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Ensemble

Wholly Captivating

Rossini's 'Italian Girl in Algiers'
impresses HOWARD SMITH

 

This NBR New Zealand Opera / Scottish Opera co-production, designed, built and premièred in New Zealand, and sung in Italian with English surtitles, will travel to Scotland for a series of performances in October 2009. A strong high-tech component gave Rossini's frothy L'Italiana in Algeri its cutting edge for the scintillating NBR NZ Opera production in Auckland and Wellington. The production was seen on Saturday 16 May 2009 at St James Theatre, Wellington, New Zealand, directed by Colin McColl and conducted by Wyn Davies, with the Vector Wellington Orchestra and members of the Chapman Tripp Opera Chorus.

This comic masterpiece wasn't the first opera to depict the duping of an old fool in love (witness Mozart's Die Entführung aus dem Serail three decades earlier) but it catapulted Rossini to fame in 1813 when he was just twenty one.

Naturally a strong cast, lively direction, gaudy costuming, giddy comic skills, sparkling orchestral accompaniment and more than usual inventiveness is vital for early nineteenth century operatic dramma giocoso

In this first offering of its 2009 season the entire NZ assemblage, onstage and off, met these requirements on all counts.

Rossini wrote fourteen comic operas, and this production, destined later in the year for Scottish Opera, utilized advanced 21st century technology; a development that would surely have delighted Rossini, just as it bedazzled Wellington opera-goers.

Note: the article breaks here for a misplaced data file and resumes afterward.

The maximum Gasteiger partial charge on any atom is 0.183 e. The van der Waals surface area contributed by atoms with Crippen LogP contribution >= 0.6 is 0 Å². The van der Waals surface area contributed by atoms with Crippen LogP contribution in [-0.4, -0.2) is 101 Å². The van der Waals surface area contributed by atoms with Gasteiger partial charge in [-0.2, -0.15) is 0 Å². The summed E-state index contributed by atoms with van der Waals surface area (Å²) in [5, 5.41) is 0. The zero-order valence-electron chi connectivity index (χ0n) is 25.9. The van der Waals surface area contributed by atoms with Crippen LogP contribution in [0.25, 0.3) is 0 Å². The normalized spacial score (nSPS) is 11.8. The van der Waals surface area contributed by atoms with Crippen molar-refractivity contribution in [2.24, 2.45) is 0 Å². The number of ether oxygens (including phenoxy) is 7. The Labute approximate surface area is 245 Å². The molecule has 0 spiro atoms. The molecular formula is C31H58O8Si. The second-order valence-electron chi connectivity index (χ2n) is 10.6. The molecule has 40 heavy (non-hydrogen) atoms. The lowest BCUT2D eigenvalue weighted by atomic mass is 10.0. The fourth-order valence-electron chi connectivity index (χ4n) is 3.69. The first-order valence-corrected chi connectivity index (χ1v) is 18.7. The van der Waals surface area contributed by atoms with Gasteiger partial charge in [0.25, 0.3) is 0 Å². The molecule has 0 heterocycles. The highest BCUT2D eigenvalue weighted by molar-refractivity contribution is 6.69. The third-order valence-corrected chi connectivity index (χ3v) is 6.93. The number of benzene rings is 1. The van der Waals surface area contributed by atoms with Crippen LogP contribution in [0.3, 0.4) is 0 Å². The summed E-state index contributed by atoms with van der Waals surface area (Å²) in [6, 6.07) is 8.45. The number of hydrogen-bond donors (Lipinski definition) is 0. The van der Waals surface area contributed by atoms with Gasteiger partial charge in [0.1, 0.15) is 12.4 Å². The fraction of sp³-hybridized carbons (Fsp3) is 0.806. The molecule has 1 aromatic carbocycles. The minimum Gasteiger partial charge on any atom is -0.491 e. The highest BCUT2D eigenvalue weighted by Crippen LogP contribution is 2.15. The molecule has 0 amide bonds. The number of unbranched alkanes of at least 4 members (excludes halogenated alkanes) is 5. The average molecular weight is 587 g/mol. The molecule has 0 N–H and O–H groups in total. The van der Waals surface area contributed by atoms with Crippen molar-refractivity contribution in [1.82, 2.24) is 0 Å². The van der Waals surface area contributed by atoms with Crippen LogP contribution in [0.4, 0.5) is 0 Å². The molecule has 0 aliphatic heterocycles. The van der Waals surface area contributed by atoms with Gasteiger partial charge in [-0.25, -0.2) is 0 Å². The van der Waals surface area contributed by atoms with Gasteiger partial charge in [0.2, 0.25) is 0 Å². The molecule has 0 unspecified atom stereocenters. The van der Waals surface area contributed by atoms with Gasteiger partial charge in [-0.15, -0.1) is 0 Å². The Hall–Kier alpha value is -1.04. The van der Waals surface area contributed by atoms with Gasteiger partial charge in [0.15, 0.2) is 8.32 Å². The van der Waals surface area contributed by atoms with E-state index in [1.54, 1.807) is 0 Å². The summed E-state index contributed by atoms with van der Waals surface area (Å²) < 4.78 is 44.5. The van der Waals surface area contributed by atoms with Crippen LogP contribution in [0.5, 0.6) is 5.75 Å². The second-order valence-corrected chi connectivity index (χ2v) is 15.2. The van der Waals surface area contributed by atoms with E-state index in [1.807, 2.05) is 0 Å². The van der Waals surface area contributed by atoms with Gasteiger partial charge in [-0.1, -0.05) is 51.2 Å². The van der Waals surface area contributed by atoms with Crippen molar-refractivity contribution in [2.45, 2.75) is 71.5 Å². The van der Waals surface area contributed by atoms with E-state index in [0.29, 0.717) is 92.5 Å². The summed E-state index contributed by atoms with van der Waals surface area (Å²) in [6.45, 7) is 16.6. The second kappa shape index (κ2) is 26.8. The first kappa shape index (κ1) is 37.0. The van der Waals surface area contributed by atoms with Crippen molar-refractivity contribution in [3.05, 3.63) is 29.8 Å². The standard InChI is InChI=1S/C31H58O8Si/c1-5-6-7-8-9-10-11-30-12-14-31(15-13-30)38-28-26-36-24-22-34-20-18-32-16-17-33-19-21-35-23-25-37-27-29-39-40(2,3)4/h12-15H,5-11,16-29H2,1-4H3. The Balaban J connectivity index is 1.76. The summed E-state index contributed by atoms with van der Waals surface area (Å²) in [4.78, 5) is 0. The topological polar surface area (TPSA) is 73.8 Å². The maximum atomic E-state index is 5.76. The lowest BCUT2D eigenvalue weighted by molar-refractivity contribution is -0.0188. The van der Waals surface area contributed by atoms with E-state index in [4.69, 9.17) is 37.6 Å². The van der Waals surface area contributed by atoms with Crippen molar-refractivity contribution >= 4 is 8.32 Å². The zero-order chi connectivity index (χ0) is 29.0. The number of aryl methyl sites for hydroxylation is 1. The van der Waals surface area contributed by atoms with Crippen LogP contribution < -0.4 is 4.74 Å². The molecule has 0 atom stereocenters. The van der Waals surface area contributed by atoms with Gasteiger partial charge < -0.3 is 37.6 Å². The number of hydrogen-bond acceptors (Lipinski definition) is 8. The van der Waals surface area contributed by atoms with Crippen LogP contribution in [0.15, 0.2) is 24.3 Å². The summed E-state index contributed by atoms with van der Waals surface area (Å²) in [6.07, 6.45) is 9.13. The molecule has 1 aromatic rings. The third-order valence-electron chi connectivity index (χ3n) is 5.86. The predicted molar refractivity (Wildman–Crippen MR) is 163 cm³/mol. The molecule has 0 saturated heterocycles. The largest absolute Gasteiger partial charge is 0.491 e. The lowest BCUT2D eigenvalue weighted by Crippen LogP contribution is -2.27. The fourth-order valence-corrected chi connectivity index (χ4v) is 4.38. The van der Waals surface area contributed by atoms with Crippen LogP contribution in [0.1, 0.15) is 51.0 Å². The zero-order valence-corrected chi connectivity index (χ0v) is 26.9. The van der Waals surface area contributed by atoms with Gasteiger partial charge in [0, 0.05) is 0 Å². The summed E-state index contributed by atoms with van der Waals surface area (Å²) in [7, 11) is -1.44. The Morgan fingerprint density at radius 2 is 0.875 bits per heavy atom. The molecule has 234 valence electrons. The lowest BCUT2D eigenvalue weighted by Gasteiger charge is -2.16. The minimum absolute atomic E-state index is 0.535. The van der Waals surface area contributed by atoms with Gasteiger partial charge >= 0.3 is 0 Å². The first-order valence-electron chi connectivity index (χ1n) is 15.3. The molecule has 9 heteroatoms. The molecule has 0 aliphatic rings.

Appropriately motley pirates were seen being directed in wacky modern gear at an on-stage dress rehearsal against a plain lime green backscreen.

Standing, from left to right: Conal Coad as Mustafà, Richard Green as the captain of the pirates, Kristen Darragh as Zulma and Katherine Wiles as Elvira. Sitting, Mean Corby (left) and Kali Chote, in NBR New Zealand Opera's production of Rossini's 'The Italian Girl in Algiers'. Photo © 2009 Neil Mackenzie
Standing, from left to right: Conal Coad as Mustafà, Richard Green as the captain of the pirates, Kristen Darragh as Zulma and Katherine Wiles as Elvira. Sitting, Mean Corby (left) and Kali Chote, in NBR New Zealand Opera's production of Rossini's 'The Italian Girl in Algiers'. Photo © 2009 Neil Mackenzie

Simultaneously above their heads 'projected upstage' the identical action appeared against real 'mock-up' settings, alive with comic sight gags -- rubber beach inflatables frolicked in the bay while cartoon dolphins gamboled in Algerian waters.

How welcome to see the key players at a distance and in close-up when highly mobile facial expressions add so much to crucial character building.

The North African cove, with its opulent 'anchored' pirate cruiser and incongruous giant container vessel seemed suspiciously Pacific rather than Mediterranean. But what matter -- it was in these seas that Mustafà (hilarious NZ bass, Conal Coad) and Lindoro (German tenor, Christian Baumgärtel) sang while water skiing as they rehearsed the self-same scene on dry land.

Costume designer Nic Smillie's eye-catching spectrum of dress from bikinis and casual beach-ware to Isabella's opulent red dress gave the characters by librettist Angelo Anelli (1761-1820) an added 'feel-good' impact and the deck and shoreline shenanigans were a 'hoot'.